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Last Updated on May 5, 2015, by eNotes Editorial. Word Count: 918

Asa Bascomb is an eighty-two-year-old American poet living in a villa near the Italian town of Monte Carbone. Except for the fact that he is an expatriate, he resembles the American poet Robert Frost in several ways: He is from Vermont, he has unruly white hair, and he has received many international honors, though not the Nobel Prize. The story opens with him swatting hornets in his study and wondering why this greatest of all literary honors has been denied him.

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The only other person living in his villa is Maria, his maid. His wife Amelia has been dead for ten years. Though one of his reasons for living in Italy is to avoid the publicity that would burden him in the United States, fans of his most popular book of poetry, The World of Apples, seek him out. Generally, though, his routine is simple and uninterrupted. He writes poetry in the morning; in the afternoon he takes a nap and walks to town to get his mail, which he then goes over at home. Several evenings a week, he plays backgammon with one of the locals.

Bascomb’s poetry is as simple and clear-cut as is his life. It has even been compared to Paul Cezanne’s paintings. Based exclusively on nostalgia, though, his poetry lacks vision and the impulsiveness that characterized the work of several American poets with whom he is often linked and who committed suicide (one drank himself to death).

The idyllic tenor of Bascomb’s life begins to crumble when his memory, the chief source of his poetry, begins to fail him in small ways. He cannot remember, for example, Lord Byron’s first name, and he cannot rest until he looks it up. A major difficulty soon presents itself. While on a sight-seeing tour with a Scandinavian admirer, he accidentally discovers a couple copulating in the woods. His memory of this event haunts him, and he is unable to rid his mind of the obscene thoughts that subsequently crowd into it. He goes to bed with his maid, Maria, but though this relieves his urges, it does not drive sex from his mind. Critically interrupting his desire for vision and the Nobel Prize, obscenity becomes the pivot and bane of his work and life. He starts writing obscene poems with literary titles and based on classical models, but he burns them at the end of each morning session. He ends up writing dirty limericks, which he also discards. He travels to Rome to distract himself. This does not work either, for a man exposes himself to him in a public toilet, the art in a gallery Bascomb visits is pornographic, and he finds himself mentally undressing the female singer at a concert.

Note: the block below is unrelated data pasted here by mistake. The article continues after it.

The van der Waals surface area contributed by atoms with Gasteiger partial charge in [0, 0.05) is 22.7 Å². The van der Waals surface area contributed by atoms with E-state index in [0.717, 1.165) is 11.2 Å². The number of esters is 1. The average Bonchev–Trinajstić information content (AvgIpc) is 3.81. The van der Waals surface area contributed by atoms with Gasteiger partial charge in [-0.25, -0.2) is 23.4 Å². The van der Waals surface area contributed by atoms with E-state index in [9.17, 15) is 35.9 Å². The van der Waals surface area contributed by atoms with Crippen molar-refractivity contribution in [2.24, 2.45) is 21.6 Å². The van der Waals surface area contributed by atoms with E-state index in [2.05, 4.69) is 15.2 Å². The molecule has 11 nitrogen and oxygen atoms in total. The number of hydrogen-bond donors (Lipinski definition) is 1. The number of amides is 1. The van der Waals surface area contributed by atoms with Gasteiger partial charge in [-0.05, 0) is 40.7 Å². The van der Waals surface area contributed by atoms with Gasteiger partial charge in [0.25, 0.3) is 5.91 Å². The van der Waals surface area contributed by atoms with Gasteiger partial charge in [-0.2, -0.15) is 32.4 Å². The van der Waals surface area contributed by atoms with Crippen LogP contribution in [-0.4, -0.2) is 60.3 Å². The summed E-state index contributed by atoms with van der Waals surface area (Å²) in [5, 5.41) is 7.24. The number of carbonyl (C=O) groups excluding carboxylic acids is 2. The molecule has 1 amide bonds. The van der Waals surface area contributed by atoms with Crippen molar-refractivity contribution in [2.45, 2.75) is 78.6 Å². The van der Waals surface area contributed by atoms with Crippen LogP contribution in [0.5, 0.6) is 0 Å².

Back at his villa, he probes for the source of the filth that has invaded his consciousness. Important events in his memory, such as his wife standing in light, his son’s birth, and his daughter’s marriage, seem linked to this invasion. The “anxiety and love” that define these events for him also seem to be the origin of his lapse from idealism.

Informed by his maid of the statue of an angel in Monte Giordano that is supposed to cleanse troubled souls, Bascomb sets off on foot with a seashell that belonged to his wife, understanding that pilgrimages require these things. He brings an offering for the angel, too—a gold medal awarded him by the Soviet Union. On the way, he watches from concealment a man, his wife, and their three daughters get out of a car. While his wife and daughters line up with their hands over their ears and in a state of delighted excitement, the man fires his shotgun into the air. Then the party gets back in the car and leaves. Bascomb falls asleep in the grass and dreams that he is back in New England, where a boy plays king and an old man gives a bone to a dog. He also dreams of a bathtub full of burning leaves.

A thunderstorm awakens Bascomb. He befriends a dog frightened by the storm and takes shelter with an old man his own age. The old man seems simple, happy, and open, surrounded by his potted plants and holding a stamp album on his lap. Envious of him, Bascomb continues to the shrine. At first the priest in charge of it does not want to let him in because of the communist medal he has brought as an offering. The priest gives in, however, when sunlight comes through a break in the clouds and reflects off the medal, for he regards this as a sign that Bascomb’s quest is legitimate. Instead of asking the angel for a personal favor, Bascomb asks it to bless a series of famous writers, all American except for the rhapsodic Welsh poet, Dylan Thomas.

Staying overnight in Monte Giordano, Bascomb sleeps peacefully and awakes renewed, his old sense of clarity and goodness intact. As he walks home, he discovers a waterfall and remembers a similar one in his childhood in Vermont, in which he had once seen his old father bathe naked. He does the same now, after which the police, alerted by his worried maid, find him and bring him home. It is a triumphal return, reminiscent of Christ’s entry into Jerusalem on Palm Sunday, and Bascomb sets about writing a new poem in his true style, no longer with his eye on the Nobel Prize.

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